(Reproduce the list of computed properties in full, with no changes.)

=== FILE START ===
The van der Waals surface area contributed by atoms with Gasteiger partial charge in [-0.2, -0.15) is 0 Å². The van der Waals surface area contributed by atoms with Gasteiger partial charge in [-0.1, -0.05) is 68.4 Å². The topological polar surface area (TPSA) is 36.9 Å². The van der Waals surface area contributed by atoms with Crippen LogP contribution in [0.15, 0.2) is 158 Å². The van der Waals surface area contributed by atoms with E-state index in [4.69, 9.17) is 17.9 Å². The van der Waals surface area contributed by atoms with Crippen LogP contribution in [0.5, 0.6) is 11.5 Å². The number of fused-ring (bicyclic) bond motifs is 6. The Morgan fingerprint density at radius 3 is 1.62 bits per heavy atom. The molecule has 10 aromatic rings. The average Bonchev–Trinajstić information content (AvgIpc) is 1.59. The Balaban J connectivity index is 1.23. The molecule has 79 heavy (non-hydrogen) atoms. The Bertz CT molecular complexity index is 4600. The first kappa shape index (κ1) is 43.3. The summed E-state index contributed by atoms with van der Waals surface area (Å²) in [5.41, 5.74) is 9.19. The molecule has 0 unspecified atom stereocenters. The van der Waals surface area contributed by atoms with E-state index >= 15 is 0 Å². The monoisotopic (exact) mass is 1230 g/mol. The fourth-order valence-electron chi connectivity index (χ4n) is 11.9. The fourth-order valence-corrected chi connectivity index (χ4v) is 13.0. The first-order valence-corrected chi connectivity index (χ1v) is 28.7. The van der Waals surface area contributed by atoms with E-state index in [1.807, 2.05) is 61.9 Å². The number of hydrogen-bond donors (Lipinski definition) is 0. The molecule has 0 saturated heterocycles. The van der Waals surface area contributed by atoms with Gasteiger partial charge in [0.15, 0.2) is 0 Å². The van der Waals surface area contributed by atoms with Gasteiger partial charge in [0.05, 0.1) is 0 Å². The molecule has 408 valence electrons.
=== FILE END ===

The van der Waals surface area contributed by atoms with Gasteiger partial charge in [-0.2, -0.15) is 0 Å². The van der Waals surface area contributed by atoms with Gasteiger partial charge in [-0.1, -0.05) is 68.4 Å². The topological polar surface area (TPSA) is 36.9 Å². The van der Waals surface area contributed by atoms with Crippen LogP contribution in [0.15, 0.2) is 158 Å². The van der Waals surface area contributed by atoms with E-state index in [4.69, 9.17) is 17.9 Å². The van der Waals surface area contributed by atoms with Crippen LogP contribution in [0.5, 0.6) is 11.5 Å². The number of fused-ring (bicyclic) bond motifs is 6. The Morgan fingerprint density at radius 3 is 1.62 bits per heavy atom. The molecule has 10 aromatic rings. The average Bonchev–Trinajstić information content (AvgIpc) is 1.59. The Balaban J connectivity index is 1.23. The molecule has 79 heavy (non-hydrogen) atoms. The Bertz CT molecular complexity index is 4600. The first kappa shape index (κ1) is 43.3. The summed E-state index contributed by atoms with van der Waals surface area (Å²) in [5.41, 5.74) is 9.19. The molecule has 0 unspecified atom stereocenters. The van der Waals surface area contributed by atoms with E-state index >= 15 is 0 Å². The monoisotopic (exact) mass is 1230 g/mol. The fourth-order valence-electron chi connectivity index (χ4n) is 11.9. The fourth-order valence-corrected chi connectivity index (χ4v) is 13.0. The first-order valence-corrected chi connectivity index (χ1v) is 28.7. The van der Waals surface area contributed by atoms with E-state index in [1.807, 2.05) is 61.9 Å². The number of hydrogen-bond donors (Lipinski definition) is 0. The molecule has 0 saturated heterocycles. The van der Waals surface area contributed by atoms with Gasteiger partial charge in [0.15, 0.2) is 0 Å². The van der Waals surface area contributed by atoms with Gasteiger partial charge in [0.05, 0.1) is 0 Å². The molecule has 408 valence electrons.